File Photo North Gwinnett's Kwesi Abakah (12) battles for the ball against Milton during a playoff game this past season. Abakah recently commitment to Northeastern.
Whether they've seen him play or not, people will always identify Kwesi Abakah as a basketball player.
Those who haven't seen his North Gwinnett team play the past few seasons will still assume that his sport is basketball -- the natural assumption for someone who is 6-foot-9.
While the sport is an important part of who the North senior is, it's just one of many interests in his life. He wasn't voted "Most Involved" by the North seniors without reason.
"I had a great upbringing and my parents always kept me involved and active with sports, academics and anything else," Abakah said of his many interests. "Now it's kind of second nature."
In addition to Abakah's basketball and numerous school clubs, he also plays the trumpet and the piano. He plays in North's band -- he was in the marching bands from his freshman to junior year -- and carries a 3.7 GPA in advanced placement and honors classes.
"Kwesi's a tremendous kid," North boys basketball coach Zach Smith said. "He's as well-rounded a kid as there is in our school. ... He's very intelligent obviously. He's well-spoken. He really is a great kid. He's got a bright future outside of basketball."
Abakah also enjoys singing. You may have caught him performing the National Anthem before a North basketball game this season.
"Music's something I do for fun," Abakah said. "Basketball and education have been the major focus for me."
Basketball also led to numerous education options for Abakah.
He had scholarship offers and an intriguing preferred walk-on spot at Georgia Tech (both his parents are engineers who went to Tech), but committed recently to Northeastern. He enjoyed his visit to the Boston school and knew it was a great place for him, both academically and athletically.
"Definitely the academics were important," Abakah said. "They have a very good engineering program and they ranked No. 62 in the U.S. News College Rankings (for 2012). ... Of course the athletic program was important, too. They play in the CAA, a competitive D-I conference, with Georgia State, Drexel, VCU, all those teams. It's the best of both worlds in academics and athletics."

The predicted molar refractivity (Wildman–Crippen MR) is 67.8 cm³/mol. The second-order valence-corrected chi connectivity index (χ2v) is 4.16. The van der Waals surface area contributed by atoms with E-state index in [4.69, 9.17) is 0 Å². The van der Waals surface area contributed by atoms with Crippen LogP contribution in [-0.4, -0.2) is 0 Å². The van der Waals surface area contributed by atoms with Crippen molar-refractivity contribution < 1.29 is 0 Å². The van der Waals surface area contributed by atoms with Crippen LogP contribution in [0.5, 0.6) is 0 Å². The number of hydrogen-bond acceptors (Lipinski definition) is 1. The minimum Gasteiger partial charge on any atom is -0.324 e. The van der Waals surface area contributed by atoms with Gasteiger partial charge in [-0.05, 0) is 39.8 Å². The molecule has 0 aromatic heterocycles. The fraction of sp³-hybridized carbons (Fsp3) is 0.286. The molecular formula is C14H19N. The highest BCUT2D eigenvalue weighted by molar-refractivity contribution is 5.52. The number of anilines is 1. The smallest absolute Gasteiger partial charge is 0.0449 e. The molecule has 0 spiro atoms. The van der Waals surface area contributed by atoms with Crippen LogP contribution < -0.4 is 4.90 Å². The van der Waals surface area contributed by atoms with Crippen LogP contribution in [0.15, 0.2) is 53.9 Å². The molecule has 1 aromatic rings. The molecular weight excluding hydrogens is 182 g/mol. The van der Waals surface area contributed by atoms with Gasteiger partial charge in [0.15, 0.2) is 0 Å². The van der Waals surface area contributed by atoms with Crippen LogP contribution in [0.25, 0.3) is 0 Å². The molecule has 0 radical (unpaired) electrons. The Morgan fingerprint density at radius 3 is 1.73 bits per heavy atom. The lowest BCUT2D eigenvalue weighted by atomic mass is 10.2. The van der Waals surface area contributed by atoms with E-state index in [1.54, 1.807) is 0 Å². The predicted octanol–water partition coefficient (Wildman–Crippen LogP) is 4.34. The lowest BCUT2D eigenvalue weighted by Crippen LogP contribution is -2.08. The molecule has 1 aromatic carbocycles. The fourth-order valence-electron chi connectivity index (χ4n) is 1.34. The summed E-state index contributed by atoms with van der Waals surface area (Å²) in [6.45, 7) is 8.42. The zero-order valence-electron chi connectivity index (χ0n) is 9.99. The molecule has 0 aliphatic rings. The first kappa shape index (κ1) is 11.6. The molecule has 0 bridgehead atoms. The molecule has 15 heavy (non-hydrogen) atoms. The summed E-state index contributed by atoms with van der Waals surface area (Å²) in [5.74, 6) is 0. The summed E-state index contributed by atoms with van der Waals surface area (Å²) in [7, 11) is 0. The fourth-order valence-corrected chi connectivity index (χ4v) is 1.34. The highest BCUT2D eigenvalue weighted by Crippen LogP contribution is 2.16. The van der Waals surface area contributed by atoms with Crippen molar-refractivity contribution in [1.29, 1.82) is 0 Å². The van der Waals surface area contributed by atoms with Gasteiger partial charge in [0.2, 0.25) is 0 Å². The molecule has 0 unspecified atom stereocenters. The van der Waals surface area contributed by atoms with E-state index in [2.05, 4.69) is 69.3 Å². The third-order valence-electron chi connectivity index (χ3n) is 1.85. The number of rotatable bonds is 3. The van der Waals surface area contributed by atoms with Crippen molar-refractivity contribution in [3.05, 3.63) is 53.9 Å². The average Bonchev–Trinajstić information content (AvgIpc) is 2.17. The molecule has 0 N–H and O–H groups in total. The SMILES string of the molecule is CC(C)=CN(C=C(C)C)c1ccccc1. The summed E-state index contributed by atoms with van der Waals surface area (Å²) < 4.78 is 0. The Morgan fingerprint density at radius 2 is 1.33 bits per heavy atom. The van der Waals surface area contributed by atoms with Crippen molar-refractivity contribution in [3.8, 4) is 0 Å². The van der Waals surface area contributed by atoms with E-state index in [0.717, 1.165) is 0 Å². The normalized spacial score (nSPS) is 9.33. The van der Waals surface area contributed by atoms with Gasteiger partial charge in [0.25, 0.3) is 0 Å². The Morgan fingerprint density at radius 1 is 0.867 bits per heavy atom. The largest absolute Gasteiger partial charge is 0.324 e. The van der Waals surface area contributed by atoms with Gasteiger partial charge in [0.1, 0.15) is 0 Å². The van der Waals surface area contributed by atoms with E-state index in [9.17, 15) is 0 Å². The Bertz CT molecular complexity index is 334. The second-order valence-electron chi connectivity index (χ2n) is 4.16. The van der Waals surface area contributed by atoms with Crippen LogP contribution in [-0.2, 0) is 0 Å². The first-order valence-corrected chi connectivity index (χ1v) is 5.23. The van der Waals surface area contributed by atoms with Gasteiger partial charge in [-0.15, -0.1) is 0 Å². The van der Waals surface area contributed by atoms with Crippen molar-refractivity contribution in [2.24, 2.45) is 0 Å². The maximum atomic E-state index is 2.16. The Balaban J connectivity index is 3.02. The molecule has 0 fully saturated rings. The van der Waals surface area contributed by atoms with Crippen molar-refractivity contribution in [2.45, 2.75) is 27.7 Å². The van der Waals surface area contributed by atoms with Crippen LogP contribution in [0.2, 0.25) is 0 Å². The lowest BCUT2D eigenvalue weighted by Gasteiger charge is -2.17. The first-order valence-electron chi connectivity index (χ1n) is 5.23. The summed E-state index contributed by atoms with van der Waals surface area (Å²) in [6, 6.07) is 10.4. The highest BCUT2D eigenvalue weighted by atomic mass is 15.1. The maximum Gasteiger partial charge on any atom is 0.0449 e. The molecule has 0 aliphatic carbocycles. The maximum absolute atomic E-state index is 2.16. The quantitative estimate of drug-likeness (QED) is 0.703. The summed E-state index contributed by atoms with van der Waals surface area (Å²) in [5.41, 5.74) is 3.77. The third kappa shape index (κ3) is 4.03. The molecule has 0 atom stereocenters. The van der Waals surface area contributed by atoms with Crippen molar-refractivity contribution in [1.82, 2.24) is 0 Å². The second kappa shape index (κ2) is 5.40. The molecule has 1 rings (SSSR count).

Abakah has always been a star in the classroom, while mixing a variety of sports during his youth. He played soccer, baseball, tennis and basketball, bouncing from season to season.
He played tennis as a North freshman, then shifted his interest fully to basketball. He played on North's freshman and junior varsity basketball teams his first two seasons, and wasn't one of the team's stars.
But between his sophomore and junior seasons, everything came together with loads of hard work.
"He's a hard worker and he's really worked to develop his team," Smith said. "He went through the program, played on the ninth-grade team, played on the JV team. I don't think he averaged 10 points on the JV team. Then between his JV and junior year, he really made a lot of improvement. He made a big impact on our team as a junior and this past year he was one of the better players in the region."
That transition year was fun for Abakah, who jumped into the varsity starting lineup as a junior, where he averaged 8.2 points and a team-high 6.1 rebounds.
"I just improved on a little bit of everything (before my junior year), a lot of intangibles, like being more aggressive going after every rebound," Abakah said.
He averaged 7.2 points and 7.7 boards as a senior, helping the Bulldogs to the Elite Eight of the state tournament. His two-year varsity showing, and his long-term potential, led to heavy interest from college recruiters.
It didn't hurt that he's 6-9, and Northeastern plans to use him primarily at power forward.
"He's got a lot of upside," Smith said. "He's still raw offensively, so he's got a lot of room to improve offensively. He's a very good defender and he understands positioning on the defensive end. Those are things that are either you have them or you don't. And he's got them. That's good because now he can go to work on his offensive skills."
It's also a safe bet that academics and athletics won't be Abakah's only activities at Northeastern. He loves to stay involved, a trait he said he learned from his family. He credits them for fueling his success, and helping him earn the scholarship to Northeastern.
"I have to thank my parents," Abakah said. "My mom and dad have been with me through it all, taking me to practices, signing me up for training, giving me pep talks before and after games. With getting my highlight videos up on YouTube (for college recruiters), my brother came and videoed all my games. My mom and dad helped edit the video. I owe a lot to all of them."